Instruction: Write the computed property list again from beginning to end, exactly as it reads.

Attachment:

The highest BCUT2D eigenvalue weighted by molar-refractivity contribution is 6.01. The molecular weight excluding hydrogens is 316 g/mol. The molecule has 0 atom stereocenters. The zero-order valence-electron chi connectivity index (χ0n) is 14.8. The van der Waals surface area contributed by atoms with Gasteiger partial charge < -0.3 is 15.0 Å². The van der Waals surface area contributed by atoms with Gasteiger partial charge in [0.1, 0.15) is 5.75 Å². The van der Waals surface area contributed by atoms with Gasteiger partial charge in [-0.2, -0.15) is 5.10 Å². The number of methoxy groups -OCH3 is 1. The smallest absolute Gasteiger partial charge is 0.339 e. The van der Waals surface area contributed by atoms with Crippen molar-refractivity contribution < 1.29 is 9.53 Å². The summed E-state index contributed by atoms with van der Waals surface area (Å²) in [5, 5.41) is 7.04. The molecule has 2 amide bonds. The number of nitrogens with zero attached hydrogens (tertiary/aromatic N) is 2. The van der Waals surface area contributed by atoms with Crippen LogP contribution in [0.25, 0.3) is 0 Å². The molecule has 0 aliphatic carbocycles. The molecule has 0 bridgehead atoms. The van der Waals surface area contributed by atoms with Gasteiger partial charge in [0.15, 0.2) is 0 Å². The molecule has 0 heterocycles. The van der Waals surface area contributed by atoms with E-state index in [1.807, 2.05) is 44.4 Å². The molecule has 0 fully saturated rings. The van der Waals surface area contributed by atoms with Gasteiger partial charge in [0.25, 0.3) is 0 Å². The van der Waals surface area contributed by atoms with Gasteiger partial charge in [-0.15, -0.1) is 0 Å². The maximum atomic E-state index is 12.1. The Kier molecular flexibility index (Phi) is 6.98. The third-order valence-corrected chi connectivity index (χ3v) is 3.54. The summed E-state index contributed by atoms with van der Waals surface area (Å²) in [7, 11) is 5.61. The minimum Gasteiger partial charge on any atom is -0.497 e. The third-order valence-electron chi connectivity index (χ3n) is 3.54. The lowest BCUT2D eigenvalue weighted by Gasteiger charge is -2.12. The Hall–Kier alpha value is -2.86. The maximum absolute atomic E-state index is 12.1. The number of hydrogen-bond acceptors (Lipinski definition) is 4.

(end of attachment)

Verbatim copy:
The highest BCUT2D eigenvalue weighted by molar-refractivity contribution is 6.01. The molecular weight excluding hydrogens is 316 g/mol. The molecule has 0 atom stereocenters. The zero-order valence-electron chi connectivity index (χ0n) is 14.8. The van der Waals surface area contributed by atoms with Gasteiger partial charge < -0.3 is 15.0 Å². The van der Waals surface area contributed by atoms with Gasteiger partial charge in [0.1, 0.15) is 5.75 Å². The van der Waals surface area contributed by atoms with Gasteiger partial charge in [-0.2, -0.15) is 5.10 Å². The number of methoxy groups -OCH3 is 1. The smallest absolute Gasteiger partial charge is 0.339 e. The van der Waals surface area contributed by atoms with Crippen molar-refractivity contribution < 1.29 is 9.53 Å². The summed E-state index contributed by atoms with van der Waals surface area (Å²) in [5, 5.41) is 7.04. The molecule has 2 amide bonds. The number of nitrogens with zero attached hydrogens (tertiary/aromatic N) is 2. The van der Waals surface area contributed by atoms with Crippen LogP contribution in [0.25, 0.3) is 0 Å². The molecule has 0 aliphatic carbocycles. The molecule has 0 bridgehead atoms. The van der Waals surface area contributed by atoms with Gasteiger partial charge in [0.15, 0.2) is 0 Å². The molecule has 0 heterocycles. The van der Waals surface area contributed by atoms with E-state index in [1.807, 2.05) is 44.4 Å². The molecule has 0 fully saturated rings. The van der Waals surface area contributed by atoms with Gasteiger partial charge in [0.25, 0.3) is 0 Å². The van der Waals surface area contributed by atoms with Gasteiger partial charge in [-0.15, -0.1) is 0 Å². The maximum atomic E-state index is 12.1. The Kier molecular flexibility index (Phi) is 6.98. The third-order valence-corrected chi connectivity index (χ3v) is 3.54. The summed E-state index contributed by atoms with van der Waals surface area (Å²) in [7, 11) is 5.61. The minimum Gasteiger partial charge on any atom is -0.497 e. The third-order valence-electron chi connectivity index (χ3n) is 3.54. The lowest BCUT2D eigenvalue weighted by Gasteiger charge is -2.12. The Hall–Kier alpha value is -2.86. The maximum absolute atomic E-state index is 12.1. The number of hydrogen-bond acceptors (Lipinski definition) is 4.